POETRY IN TRANSLATION by Dara O'Hare
(Poetry Ireland News July/August 2002)
Karl Kraus once said that ‘One can translate an editorial but not a poem. For one can go across the border naked but not without one’s skin’. The number of volumes and anthologies of Irish poetry that cross physical and metaphysical boundaries without the shedding of skin or tears seems to counter this view and endorse Hazlitt’s opinion that ‘poetry is the universal language’.
Since it was established in 1994, Ireland Literature Exchange (ILE) has funded the translation of almost 100 volumes and anthologies of poetry. The work of 70 Irish poets, including Ciaran Carson, Theo Dorgan, Michael Hartnett, Rita Ann Higgins, Pearse Hutchinson, Paula Meehan and Peter Sirr has appeared in 24 languages, ranging from Breton, Catalan and Chinese to Finnish, Greek and Russian. Most volumes are published in bilingual or trilingual editions, with print-runs ranging from the low hundreds to several thousands. Some include additional features, like the recent Japanese edition of Nuala Ní Dhomhnaill’s poetry which includes a Cd of Japanese harp music and readings by the poet. The translator, Mitsuko Ohno, Professor of English at Aichi Shokutoku University, has also translated Evan Boland and Paul Muldoon.
Recent months have seen new translations of poetry by Nobel Laureates. An original collection of 52 poems by Yeats is available in Sweden in a translation by Kaj Attorps. Prior to this only 16 of his poems were published in Swedish. Leading French poetry publisher, Editions Verdier, has brought out The Tower, translated by Jean-Yves Masson, the grand homme of French translation. Beckett’s Collected Poems have been translated into Spanish by the well-known poet and translator, Jenaro Talens, and published in a trilingual edition by Ediciones Hiperión. Poetry by Ireland’s most recent Noble Laureate, Seamus Heaney, has appeared in 15 languages with funding from ILE. The most recent translation is of The Digging Quill into Lithuanian by Kornelijus Platelis, former Minister of Culture and current editor of the Lithuanian literary magazine, Literatura ir menas. His own poetry has been translated into 13 languages.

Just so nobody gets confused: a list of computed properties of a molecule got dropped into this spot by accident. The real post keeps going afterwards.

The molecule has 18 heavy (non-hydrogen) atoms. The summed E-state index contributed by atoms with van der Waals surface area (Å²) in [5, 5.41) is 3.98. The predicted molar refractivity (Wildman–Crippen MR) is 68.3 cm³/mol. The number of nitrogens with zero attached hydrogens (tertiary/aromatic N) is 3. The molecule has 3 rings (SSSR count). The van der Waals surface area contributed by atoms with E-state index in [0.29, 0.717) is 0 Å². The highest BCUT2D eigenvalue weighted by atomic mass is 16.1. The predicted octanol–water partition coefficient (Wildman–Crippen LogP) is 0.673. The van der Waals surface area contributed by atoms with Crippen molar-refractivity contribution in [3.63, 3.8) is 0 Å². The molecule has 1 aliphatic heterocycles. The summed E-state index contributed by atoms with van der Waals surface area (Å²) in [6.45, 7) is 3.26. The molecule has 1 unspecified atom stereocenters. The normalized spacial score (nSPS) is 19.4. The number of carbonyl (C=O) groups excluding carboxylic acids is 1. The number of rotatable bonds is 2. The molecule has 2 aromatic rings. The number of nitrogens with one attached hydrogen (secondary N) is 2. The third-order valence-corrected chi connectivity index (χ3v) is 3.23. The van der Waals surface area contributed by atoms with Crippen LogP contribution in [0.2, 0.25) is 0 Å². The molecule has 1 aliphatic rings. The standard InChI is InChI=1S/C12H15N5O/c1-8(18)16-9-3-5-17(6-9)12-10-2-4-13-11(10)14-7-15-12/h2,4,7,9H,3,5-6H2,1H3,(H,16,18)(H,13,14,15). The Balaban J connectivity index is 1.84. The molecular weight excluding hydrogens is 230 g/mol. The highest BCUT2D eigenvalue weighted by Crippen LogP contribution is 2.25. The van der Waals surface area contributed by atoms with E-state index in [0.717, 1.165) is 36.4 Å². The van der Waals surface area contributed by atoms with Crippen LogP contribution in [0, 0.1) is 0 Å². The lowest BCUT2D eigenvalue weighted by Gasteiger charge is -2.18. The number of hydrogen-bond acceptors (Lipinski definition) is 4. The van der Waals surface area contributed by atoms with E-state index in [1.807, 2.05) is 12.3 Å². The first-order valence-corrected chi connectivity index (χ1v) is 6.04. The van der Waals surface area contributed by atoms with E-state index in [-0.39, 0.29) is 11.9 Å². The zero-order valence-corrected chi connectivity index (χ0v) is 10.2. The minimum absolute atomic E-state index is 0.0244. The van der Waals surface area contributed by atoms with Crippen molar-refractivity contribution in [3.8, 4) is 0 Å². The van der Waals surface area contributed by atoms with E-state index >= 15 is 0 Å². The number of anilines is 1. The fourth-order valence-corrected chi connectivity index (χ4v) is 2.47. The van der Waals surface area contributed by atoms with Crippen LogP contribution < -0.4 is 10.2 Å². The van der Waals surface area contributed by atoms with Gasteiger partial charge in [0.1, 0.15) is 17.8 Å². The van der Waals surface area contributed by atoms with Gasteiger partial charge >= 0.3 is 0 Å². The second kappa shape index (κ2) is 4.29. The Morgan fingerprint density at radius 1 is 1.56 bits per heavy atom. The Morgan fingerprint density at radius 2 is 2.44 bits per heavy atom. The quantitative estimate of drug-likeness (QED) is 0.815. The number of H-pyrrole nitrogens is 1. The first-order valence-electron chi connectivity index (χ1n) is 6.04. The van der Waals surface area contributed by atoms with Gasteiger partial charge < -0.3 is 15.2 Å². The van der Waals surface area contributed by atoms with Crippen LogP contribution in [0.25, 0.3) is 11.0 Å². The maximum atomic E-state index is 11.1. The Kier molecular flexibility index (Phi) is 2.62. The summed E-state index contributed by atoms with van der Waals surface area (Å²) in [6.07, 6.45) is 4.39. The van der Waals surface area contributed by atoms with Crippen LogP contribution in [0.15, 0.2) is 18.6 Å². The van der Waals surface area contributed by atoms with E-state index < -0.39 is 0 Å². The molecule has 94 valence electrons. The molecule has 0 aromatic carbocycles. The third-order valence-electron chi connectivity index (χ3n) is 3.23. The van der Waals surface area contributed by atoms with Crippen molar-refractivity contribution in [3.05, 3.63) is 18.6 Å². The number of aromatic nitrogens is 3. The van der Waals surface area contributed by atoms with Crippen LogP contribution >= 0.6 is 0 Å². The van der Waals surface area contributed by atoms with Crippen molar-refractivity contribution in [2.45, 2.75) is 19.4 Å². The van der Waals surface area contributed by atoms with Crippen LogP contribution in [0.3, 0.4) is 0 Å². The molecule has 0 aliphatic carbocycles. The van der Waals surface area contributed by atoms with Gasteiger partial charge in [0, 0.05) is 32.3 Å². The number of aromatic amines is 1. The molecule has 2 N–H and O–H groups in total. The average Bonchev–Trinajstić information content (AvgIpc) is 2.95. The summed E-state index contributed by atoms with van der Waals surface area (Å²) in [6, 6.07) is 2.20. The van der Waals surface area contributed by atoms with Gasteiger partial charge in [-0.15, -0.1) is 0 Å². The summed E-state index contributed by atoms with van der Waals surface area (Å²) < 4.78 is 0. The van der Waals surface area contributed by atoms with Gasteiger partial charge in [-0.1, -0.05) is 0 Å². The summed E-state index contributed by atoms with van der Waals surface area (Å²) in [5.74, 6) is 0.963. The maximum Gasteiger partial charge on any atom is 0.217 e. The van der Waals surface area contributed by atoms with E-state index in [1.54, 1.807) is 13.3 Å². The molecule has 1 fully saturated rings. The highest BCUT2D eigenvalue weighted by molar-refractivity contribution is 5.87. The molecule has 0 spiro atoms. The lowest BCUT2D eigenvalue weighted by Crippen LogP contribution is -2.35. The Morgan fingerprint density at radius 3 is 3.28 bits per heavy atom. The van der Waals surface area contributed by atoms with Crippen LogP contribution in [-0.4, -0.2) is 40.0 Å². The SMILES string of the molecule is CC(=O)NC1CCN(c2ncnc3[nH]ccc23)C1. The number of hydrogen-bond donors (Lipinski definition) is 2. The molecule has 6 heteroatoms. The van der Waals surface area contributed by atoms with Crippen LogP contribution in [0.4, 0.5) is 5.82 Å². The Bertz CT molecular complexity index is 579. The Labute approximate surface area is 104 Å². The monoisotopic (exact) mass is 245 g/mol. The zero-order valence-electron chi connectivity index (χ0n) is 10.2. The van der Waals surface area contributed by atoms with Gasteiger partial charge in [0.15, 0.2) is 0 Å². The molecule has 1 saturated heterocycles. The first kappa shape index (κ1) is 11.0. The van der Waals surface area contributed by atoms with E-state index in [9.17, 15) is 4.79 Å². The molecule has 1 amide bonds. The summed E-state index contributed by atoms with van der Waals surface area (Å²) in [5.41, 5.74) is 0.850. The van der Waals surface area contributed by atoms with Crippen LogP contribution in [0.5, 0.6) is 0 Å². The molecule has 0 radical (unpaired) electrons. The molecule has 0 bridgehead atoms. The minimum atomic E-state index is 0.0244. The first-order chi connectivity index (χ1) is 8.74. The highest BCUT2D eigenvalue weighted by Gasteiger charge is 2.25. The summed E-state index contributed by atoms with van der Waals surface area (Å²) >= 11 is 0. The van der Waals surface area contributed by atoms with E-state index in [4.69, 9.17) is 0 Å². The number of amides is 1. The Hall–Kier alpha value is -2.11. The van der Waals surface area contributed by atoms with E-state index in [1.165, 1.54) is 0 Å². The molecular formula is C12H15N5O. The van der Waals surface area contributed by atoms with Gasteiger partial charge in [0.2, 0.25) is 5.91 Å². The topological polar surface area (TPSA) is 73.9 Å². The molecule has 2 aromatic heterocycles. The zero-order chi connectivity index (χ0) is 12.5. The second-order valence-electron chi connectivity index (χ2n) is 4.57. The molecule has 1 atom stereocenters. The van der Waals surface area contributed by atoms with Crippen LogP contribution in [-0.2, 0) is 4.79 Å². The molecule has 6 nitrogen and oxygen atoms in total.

While established markets for poetry like Italy, France and Germany continue to thrive, other markets emerge and blossom. In recent years no fewer than 12 volumes of Irish-language poetry, including collections by Gearóid Mac Lochlainn, Liam Ó Muirthile, Cathal Ó Searcaigh and Gabriel Rosenstock, have been published in Romania by Ars Longa. The translator, Christian Tamas, a self-confessed polyglot, also translates from Arabic, English, French, Italian, Portuguese and Spanish. Not surprising when one recalls that the nineteenth-century poet, Vasile Alecsandri, once described Romania as a nation of natural-born poets.
ILE also funds applications from Irish publishers for translations of foreign-language poetry into English and Irish. Last year, Das Perfekte Glück by Michael Augustin, was translated into English by Hans-Christian Oeser and into Irish by Gabriel Rosenstock (Cóiscéim), and Elisabeth Borcher’s Winter auf weißem Blatt was translated into English by Eva Bourke (Dedalus).
Dara O'Hare was Director of the Ireland Literature Exchange (ILE).